Cardigan Welsh Corgi Puppies for Sale in New Jersey, NJ

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Elisabeth M.

06/07/2020

Cardigan Welsh Corgi

We had been wanting a corgi puppy for a long time but when we were ready to have a dog, no local breeders had litters available. Enter puppyspot. We love our little guy who arrived in perfect health. There were some bumps in the road getting him here due to the pandemic but puppyspot was committed to constant process improvement. If you are looking for a specific breed of dog and have a specific timeline for getting a puppy, I recommend this service.

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Cardigan Welsh Corgi Characteristics

While not as popular as the Pembroke Welsh Corgi, the Cardigan Welsh Corgi is still a herding dog turned loving family companion.  These dogs are a hit everywhere they go, and early socialization and obedience training will ensure your Corgi makes new friends every day. Their intelligent personalities and desire to please make them very trainable, even for novice dog parents. 

Fast Facts

  • Energy Moderate
  • Size Medium
  • Trainability Determined

The Cardigan Welsh Corgi is believed to have existed in Wales over 3,000 years ago and is much older than the Pembroke Welsh Corgi. HIstorically, these Corgis were bred as cattle herders, but nowadays they love relaxing and playing with their families and are active, fun-loving playmates for children and other pets.
 
Standing slightly taller than their Pembroke counterpart, the Cardigan Welsh Corgi stands around 10-12 inches at the shoulder and weighs between 22-31 pounds. Apart from being a little bit larger, the Cardigan can be easily identified by its long flowing tail and different shaped ears. Both breeds of Corgi are notorious shedders, so frequent brushing and grooming will be necessary to keep stray hair to a minimum around the house. The Cardigan comes in merle, red, blue, and other colored coats.
 
After seeing a Corgi, people are often surprised to learn of their herding heritage. As a result, these dogs have an abundance of energy and a strong desire for purpose. Providing your corgi with ample daily exercise will be crucial to prevent bad behavior within the house. These dogs also enjoy training for agility or obedience games, which helps provide mental stimulation as well as physical exercise.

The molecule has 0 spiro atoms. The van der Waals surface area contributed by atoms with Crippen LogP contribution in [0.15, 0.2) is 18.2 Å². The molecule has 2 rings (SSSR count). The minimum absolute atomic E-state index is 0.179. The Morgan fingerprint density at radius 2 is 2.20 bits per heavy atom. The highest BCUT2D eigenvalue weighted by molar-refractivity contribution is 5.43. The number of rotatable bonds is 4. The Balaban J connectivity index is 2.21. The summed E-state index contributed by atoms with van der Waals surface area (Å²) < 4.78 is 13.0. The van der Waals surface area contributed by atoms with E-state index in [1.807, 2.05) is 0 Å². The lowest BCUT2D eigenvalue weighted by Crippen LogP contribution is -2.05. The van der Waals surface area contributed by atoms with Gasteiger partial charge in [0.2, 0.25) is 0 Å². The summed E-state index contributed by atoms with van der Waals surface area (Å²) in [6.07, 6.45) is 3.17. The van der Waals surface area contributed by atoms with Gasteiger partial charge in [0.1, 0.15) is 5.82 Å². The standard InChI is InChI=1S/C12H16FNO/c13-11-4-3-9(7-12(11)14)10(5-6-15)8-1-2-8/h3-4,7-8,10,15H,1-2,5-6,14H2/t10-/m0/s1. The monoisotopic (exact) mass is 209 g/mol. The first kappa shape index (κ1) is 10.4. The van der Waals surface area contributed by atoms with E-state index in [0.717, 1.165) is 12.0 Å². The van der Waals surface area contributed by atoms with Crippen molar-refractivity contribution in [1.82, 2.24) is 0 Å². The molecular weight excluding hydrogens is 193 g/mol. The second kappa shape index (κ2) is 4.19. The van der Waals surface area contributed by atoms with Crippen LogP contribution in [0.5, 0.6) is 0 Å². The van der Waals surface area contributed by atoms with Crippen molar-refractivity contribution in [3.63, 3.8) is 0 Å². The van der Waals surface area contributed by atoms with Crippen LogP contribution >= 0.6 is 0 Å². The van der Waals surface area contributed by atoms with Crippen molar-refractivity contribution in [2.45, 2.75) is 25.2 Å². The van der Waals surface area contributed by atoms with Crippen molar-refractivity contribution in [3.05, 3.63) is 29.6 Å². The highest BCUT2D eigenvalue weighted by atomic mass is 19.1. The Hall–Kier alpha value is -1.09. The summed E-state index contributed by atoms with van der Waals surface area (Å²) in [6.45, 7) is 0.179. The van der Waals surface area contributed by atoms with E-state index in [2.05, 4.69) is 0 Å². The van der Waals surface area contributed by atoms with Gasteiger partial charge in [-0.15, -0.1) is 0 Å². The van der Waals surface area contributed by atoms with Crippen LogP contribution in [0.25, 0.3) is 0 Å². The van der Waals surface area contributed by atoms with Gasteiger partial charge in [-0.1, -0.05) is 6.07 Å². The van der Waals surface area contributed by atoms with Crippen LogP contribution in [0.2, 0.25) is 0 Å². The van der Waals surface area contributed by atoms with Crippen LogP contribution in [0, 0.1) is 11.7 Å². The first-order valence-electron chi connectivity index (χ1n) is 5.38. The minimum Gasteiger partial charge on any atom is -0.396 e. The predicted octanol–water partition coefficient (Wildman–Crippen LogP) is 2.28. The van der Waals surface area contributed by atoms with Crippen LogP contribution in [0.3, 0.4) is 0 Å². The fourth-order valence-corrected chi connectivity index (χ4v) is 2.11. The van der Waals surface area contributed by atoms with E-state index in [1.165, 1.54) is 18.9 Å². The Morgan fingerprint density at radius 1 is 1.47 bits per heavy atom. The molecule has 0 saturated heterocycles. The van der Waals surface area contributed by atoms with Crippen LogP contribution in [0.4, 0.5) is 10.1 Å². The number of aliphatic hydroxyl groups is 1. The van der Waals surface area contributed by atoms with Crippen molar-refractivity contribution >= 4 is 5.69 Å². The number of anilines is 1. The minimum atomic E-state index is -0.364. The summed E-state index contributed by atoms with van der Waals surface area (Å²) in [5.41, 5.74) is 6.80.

Finally, the Corgi tends to overeat if left unsupervised, so meal planning and exercise are the necessary one-two punch for keeping your Corgi at a healthy weight.
 

How dog-friendly is New Jersey?

New Jersey has a lot going for it for animal lovers, including great adoption rates at its shelters and high numbers of pet services. However, a few cities in New Jersey bring the state’s score down a bit overall. 


Pawsafe ranks New Jersey as the 18th most dog-friendly state in the country. Their in-depth study ranks all 50 states according to key pet health indicators like dog care costs, walkability, the number of pet-friendly rentals, and animal welfare laws. New Jersey ranked fairly high for Pawsafe because of the strong number of pet services available in the state. Pawsafe placed New Jersey 10th in this regard.


However, a similar study from Safewise reached a much different conclusion. Their study rated New Jersey as the fifth least pet-friendly state. A few less dog-friendly cities in packed metropolitan areas primarily drove this low ranking.

Are cities in New Jersey good for pet ownership?

Another study, by WalletHub, analyzed the 100 largest cities in the United States to find the most pet-friendly cities. While a few cities in New Jersey did make it onto the list, they didn’t rank very high.

Newark

Newark placed 98th out of the 100 cities included in the study.


There are several reasons Wallethub classified Newark as one of the least pet-friendly cities. It has the fewest pet businesses and the third least dog-friendly restaurants per capita. The city also has the fewest veterinarians and some of the highest pet care costs. 


And, Newark ranked last as one of the only four major cities without a single dog park. So, while your pup can of course still be safe and happy in Newark, you may find it takes a little extra money and effort to get the care she needs.

Jersey City

Jersey City ranks a bit higher than Newark across those same measures. Wallethub’s rankings have Jersey City as 78th for pet-friendliness among the major cities. 


A Trust for Public Land (TPL) study revealed that Jersey City has the 12th highest number of dog parks per capita, with 2.5 dog parks per 100,000 residents. 

A few more numbers for New Jersey’s dogs

Only 29% of New Jersey residents own a dog, which is well below the national average of 40%. The state’s total pet ownership rate is low, as well. Only 47% of New Jersey families own a pet.

Animal welfare & dog shelters in New Jersey

New Jersey does a pretty good job with saving animals in shelters. The state saved 2,226 more animals in 2020 than in 2019. And 49 of the state’s 80 animal shelters are no-kill shelters. The overall save rate for the state is slightly over 87%, making New Jersey close to the 90% mark necessary to be a no-kill state.

Cardigan Welsh Corgis Everywhere in New Jersey

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